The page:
Walking the talk: How CBRC remains actively engaged in reconciliation

As we celebrate National Indigenous People’s Day, Two-Spirit Program Manager Jessy Dame provides an update on CBRC’s commitment to the TRC’s calls to action.

First off, I would like to start this post by wishing everyone a Happy National Indigenous People’s Day. With the recent discovery of 215 children on the grounds of the former Kamloops Indian Residential School, we at CBRC are outraged. This finding has ignited a global reckoning that can no longer be sidelined. Through this reckoning we identify the many silenced stories and missing children that can no longer be ignored. I would personally like to send out love and kindness to the families and communities of these missing children and acknowledge the pain that this discovery has brought back to the surface. I hope that together we can work to challenge the current state of systemic racism and decrease the societal barriers in place that forcibly block Indigenous communities across Turtle Island.

As CBRC’s Two-Spirit Program Manager, I’d like to provide an update on our Indigenous-led initiatives. We recognize that the act of “creating space” for Indigenous communities is not appropriate, as prior to colonization Two-Spirit and other Indigenous communities had space, thus we come to the statement of “giving back the space.” This has been done through the creation of our Two-Spirit Program, which is directed by Two-Spirit community members, as well as the creation of an internal CBRC committee that has been evaluating Indigenous participation and systemic employment barriers. Through this process we have been able to actively recruit Two-Spirit employees, Elders, and mentors who guide, create and evaluate our programming.

Sex Now data on Two-Spirit and GBTQ+ Indigenous peoples

In 2016, CBRC responded to the TRC “calls to action” (in particular those related to health) by making a series of commitments in our work going forward. Since then, we have worked hard to challenge the current state of research and data collection that has misrepresented Two-Spirit and other Indigenous communities. A top priority to challenge this was addressing the ways data is collected on the Two-Spirit community, who this data belongs to.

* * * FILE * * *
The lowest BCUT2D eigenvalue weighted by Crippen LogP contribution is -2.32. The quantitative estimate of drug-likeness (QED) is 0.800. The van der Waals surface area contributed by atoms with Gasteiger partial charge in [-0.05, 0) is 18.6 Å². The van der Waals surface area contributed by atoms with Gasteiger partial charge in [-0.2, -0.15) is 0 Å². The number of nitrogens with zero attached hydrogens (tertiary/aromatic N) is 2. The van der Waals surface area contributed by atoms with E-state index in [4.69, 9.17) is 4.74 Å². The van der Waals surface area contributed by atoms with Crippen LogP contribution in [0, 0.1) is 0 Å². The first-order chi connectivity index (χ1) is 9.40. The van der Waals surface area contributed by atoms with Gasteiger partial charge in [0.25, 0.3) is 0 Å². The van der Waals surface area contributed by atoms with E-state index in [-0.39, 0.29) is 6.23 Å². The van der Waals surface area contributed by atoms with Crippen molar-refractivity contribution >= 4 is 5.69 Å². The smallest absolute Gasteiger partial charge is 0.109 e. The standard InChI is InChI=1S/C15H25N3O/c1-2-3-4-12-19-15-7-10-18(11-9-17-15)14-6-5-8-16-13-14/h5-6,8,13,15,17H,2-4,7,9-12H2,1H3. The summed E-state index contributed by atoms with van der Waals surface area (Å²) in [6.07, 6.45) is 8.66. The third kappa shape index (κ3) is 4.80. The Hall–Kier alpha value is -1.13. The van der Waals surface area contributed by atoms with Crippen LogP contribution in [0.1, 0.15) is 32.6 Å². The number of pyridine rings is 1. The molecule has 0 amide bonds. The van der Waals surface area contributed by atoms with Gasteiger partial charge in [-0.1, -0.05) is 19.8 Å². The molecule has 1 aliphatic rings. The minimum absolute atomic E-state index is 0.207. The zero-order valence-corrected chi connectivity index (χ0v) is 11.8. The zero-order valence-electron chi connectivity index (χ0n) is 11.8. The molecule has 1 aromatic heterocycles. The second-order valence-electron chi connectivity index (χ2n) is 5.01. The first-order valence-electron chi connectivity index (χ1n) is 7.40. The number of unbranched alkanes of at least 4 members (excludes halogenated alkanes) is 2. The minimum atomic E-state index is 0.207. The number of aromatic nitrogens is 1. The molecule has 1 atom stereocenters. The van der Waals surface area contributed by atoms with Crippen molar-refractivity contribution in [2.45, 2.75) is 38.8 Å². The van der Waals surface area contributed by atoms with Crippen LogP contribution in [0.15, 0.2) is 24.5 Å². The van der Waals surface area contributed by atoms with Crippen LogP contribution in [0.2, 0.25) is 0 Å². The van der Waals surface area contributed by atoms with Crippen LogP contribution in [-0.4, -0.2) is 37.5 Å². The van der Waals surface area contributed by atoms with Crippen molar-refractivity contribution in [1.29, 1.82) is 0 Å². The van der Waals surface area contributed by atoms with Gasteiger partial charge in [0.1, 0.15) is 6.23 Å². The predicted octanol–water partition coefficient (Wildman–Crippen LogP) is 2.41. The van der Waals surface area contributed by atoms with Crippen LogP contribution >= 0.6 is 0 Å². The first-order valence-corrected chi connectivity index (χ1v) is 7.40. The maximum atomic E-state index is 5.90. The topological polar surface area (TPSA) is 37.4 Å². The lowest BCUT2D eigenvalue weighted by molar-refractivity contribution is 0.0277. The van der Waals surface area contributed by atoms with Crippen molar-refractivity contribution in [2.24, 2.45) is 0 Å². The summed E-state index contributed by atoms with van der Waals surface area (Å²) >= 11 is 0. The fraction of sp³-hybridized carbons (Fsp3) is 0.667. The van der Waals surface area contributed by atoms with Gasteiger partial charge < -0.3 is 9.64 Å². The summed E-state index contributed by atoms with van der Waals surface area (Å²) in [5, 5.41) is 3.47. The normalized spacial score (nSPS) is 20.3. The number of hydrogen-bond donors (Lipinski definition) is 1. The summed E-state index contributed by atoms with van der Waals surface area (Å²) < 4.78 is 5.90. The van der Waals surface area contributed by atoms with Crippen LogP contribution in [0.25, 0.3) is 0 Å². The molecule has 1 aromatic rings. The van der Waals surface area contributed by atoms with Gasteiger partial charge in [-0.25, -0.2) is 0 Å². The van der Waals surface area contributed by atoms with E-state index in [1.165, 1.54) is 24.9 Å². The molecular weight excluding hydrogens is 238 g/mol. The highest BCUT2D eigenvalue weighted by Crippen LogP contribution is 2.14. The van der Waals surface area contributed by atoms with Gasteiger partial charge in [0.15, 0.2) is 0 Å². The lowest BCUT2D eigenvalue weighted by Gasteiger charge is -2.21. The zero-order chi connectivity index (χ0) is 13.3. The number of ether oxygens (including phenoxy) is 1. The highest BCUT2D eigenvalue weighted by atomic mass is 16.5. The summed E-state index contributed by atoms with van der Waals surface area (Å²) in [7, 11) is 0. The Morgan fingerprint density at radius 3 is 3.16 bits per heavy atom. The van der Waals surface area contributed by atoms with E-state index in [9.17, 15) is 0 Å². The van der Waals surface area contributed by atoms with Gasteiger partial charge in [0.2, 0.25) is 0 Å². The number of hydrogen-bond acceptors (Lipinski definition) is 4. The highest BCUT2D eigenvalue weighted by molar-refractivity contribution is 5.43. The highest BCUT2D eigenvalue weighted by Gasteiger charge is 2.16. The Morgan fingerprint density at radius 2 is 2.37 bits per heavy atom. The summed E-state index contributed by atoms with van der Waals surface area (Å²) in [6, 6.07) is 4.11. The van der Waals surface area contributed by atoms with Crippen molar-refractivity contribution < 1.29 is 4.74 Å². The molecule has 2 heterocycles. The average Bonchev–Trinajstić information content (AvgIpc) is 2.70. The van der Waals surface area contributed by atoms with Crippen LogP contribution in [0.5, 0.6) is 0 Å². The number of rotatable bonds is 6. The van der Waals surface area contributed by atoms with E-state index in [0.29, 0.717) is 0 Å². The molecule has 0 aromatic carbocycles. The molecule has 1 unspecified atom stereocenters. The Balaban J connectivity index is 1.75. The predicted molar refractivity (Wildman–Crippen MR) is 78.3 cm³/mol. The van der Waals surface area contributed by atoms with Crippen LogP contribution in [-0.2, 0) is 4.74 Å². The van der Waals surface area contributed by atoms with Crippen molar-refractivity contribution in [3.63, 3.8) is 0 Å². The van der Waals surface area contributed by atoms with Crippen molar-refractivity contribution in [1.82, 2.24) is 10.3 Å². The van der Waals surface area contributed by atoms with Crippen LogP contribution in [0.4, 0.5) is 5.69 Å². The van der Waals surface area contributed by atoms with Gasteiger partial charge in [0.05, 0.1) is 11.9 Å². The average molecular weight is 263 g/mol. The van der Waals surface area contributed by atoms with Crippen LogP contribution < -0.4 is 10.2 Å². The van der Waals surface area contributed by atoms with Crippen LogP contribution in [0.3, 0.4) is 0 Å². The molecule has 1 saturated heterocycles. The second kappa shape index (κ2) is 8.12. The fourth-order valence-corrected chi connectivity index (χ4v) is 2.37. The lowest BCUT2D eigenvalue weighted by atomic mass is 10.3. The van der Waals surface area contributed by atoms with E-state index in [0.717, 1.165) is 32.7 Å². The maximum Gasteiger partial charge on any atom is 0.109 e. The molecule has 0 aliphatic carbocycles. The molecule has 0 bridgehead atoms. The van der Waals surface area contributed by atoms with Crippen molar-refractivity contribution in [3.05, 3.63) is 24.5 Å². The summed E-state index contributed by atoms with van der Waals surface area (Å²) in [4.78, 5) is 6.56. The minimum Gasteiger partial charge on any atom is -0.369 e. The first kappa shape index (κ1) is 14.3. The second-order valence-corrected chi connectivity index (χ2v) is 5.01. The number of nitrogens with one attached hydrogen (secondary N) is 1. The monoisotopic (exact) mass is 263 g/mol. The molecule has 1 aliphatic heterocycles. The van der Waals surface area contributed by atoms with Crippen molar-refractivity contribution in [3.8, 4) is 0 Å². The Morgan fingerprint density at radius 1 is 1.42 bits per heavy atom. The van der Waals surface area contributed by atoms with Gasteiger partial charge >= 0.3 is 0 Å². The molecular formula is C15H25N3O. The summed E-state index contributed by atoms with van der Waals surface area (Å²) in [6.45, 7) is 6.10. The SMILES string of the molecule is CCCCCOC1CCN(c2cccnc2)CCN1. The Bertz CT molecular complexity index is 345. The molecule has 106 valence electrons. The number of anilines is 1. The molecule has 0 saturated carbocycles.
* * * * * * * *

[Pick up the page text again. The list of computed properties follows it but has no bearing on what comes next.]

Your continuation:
The results of this work are reflected in the data collected as part of the 2018 Sex Now survey. We saw historic participation from Indigenous communities, with CBRC’s team of researchers travelling across Turtle Island to speak to 271 Two-Spirit and GBTQ+ Indigenous folks (9.0% of all survey participants) about current sexual practices and mental health. Here is some of what we learned.

Representation of Two-Spirit community members

CBRC has also been working to ensure the active recruitment of Two-Spirit community members. An important factor to note is a clear understanding of participation versus tokenization. At CBRC, we are aware that for far too long Indigenous positions have been created within organizations as a means of symbolism rather than for active participation and guidance. Through our work, CBRC has been able to “give back the space” and support the hiring of nine Two-Spirit staff members. We’d like to introduce you to some of them.